Major spoilers ahead. If you haven’t finished the game yet, proceed with caution
The final credits just finished to roll on my screen and I’m now left on my couch with a lot of questions in my mind…
The general consideration that I can make is that the single player story is getting less and less important the more we proceed with this saga. If the previous chapter (Black Flag) was all about Edward trying to redeem himself, in Unity we play as Arno who will fight his way down the road of personal revenge. Again, the fight between Assassins and Templars seems just noise in the background. So much so that half way through the game Arno gets expelled from the order.
This fact already brings a lot of questions to the table. If he gets expelled, why don’t the kill him? He knows everybody within the order, he knows the location to their head quarter. It would seems more that likely that being out of the order would also mean the end of your life. But it’s not like that. The same is true for his equipment. We grew up in the first three chapters in the series knowing that the Phantom Blade is kind of a sacred weapon that can be used only by who truly believe in the Assassins’ cause. So why Arno is not stripped of his possessions? We don’t know.
As with Black Flag, Arno kills the Templar Grand Master only because he’s the person responsible for his father and Elise’s father death. Being affiliated with the Templars is just a bonus. And this brings us to Elise. She’s the daughter of a betrayed Templar’s member who than works with Arno to bring down the Grand Master. She is a central figure in the game; a nice change of pace and a very useful ally. I might be sentimental, but there was no reason to kill her at the very end. Especially because there’s no “epilogue” (except for a very quick and useless “many years later” scene along with Napoleon) to the story as we had in previous chapters, her death doesn’t seem to have any impact on Arno. As soon as the credits are over you are back in Paris. Which is very odd. You are no longer part of the Assassins, your nemesis is dead, you are done. Why would still play the part of the vigilante?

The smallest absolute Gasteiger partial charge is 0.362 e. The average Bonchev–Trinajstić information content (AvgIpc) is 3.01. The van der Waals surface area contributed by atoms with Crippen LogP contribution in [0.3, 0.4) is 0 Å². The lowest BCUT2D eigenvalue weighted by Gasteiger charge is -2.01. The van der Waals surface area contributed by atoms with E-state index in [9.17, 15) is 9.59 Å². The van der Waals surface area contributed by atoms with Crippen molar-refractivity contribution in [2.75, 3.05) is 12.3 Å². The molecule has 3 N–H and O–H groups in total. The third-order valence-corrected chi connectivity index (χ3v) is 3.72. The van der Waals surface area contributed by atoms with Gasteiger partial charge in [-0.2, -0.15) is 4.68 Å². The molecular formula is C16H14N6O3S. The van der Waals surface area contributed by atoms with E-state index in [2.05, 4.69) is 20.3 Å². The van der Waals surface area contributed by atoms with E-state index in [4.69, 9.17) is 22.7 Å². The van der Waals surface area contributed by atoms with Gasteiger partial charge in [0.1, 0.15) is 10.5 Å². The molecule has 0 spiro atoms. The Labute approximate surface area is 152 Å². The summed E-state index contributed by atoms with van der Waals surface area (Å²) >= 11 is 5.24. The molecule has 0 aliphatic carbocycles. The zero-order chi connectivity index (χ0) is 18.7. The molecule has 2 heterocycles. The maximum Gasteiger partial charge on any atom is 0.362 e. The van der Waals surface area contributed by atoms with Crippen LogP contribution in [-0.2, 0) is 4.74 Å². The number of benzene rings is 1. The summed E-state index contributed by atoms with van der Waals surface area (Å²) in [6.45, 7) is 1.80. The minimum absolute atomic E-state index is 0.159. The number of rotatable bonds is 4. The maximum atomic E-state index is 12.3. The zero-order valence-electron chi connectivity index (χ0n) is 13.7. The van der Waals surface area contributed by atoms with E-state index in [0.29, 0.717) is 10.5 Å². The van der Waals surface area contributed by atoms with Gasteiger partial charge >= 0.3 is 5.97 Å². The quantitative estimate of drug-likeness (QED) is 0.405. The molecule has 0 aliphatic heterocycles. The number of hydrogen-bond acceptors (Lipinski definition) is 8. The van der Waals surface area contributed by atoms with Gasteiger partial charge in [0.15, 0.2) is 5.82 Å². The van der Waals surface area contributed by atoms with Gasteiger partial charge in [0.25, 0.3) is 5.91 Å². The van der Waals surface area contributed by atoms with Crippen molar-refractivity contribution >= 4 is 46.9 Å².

At the end of the day, what really matters in Unity is Paris. After spending too much time in the forest (AC III) and on a boat (AC Black Flag) we are finally back in a more familiar environment for this game: a city. Assassins Creed has always had is great success in the richness of details used in recreating the playground for us. Florence, Venice, Rome, Istanbul they were all beautiful. Paris is astonishing on a completely different level. First of all, it’s massive. Crossing the city from one end to the other takes a lot of time, mostly because I was always stopping to admire the landscape.
Before the game release, the main talk revolved around the realisation of Notre Dame. Having played through the game, I can safely say that Notre Dame is just one of the many gems you’ll find scattered across the map. The scale of the city of course doesn’t represent the scale of real-life Paris, but all the major landmarks are there and those are replicated perfectly down to the last detail. The Panthéon, Les Invalides, the Palace of Versailles (I know it’s not in Paris) and even the Bastille are a joy to observe.
All those elements really help the entire city to come alive and they also make it look like it’s much bigger than it really is. I was really happy when I first learned the AC was going back to his origins and I’m sure I wasn’t the only one to think it like that. It’s good to experiment, but I believe that the AC franchise works better in this kind of environment. The basic game interaction sees a guy climbing up things. In a city, you can mask identical elements (main building structure) under slightly visually different facades; in a forest after a while all the trees are exactly the same, deteriorating the game’s flow.